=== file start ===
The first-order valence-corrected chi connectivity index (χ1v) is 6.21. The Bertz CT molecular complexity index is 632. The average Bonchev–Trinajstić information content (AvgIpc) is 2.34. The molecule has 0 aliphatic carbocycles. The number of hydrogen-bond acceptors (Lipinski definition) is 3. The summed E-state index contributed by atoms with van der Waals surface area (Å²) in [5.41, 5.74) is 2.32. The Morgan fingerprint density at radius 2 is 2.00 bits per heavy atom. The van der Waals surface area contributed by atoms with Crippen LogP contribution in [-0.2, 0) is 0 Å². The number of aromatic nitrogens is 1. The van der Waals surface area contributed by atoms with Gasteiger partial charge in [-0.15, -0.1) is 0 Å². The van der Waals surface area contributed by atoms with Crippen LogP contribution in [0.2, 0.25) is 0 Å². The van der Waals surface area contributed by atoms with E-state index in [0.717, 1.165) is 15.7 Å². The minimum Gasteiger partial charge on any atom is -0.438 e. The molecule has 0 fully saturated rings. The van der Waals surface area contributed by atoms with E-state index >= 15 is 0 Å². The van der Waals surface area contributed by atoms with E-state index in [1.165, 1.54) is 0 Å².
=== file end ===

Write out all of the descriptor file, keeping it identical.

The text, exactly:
The first-order valence-corrected chi connectivity index (χ1v) is 6.21. The Bertz CT molecular complexity index is 632. The average Bonchev–Trinajstić information content (AvgIpc) is 2.34. The molecule has 0 aliphatic carbocycles. The number of hydrogen-bond acceptors (Lipinski definition) is 3. The summed E-state index contributed by atoms with van der Waals surface area (Å²) in [5.41, 5.74) is 2.32. The Morgan fingerprint density at radius 2 is 2.00 bits per heavy atom. The van der Waals surface area contributed by atoms with Crippen LogP contribution in [-0.2, 0) is 0 Å². The number of aromatic nitrogens is 1. The van der Waals surface area contributed by atoms with Gasteiger partial charge in [-0.15, -0.1) is 0 Å². The van der Waals surface area contributed by atoms with Crippen LogP contribution in [0.2, 0.25) is 0 Å². The van der Waals surface area contributed by atoms with E-state index in [0.717, 1.165) is 15.7 Å². The minimum Gasteiger partial charge on any atom is -0.438 e. The molecule has 0 fully saturated rings. The van der Waals surface area contributed by atoms with E-state index >= 15 is 0 Å². The van der Waals surface area contributed by atoms with E-state index in [1.165, 1.54) is 0 Å².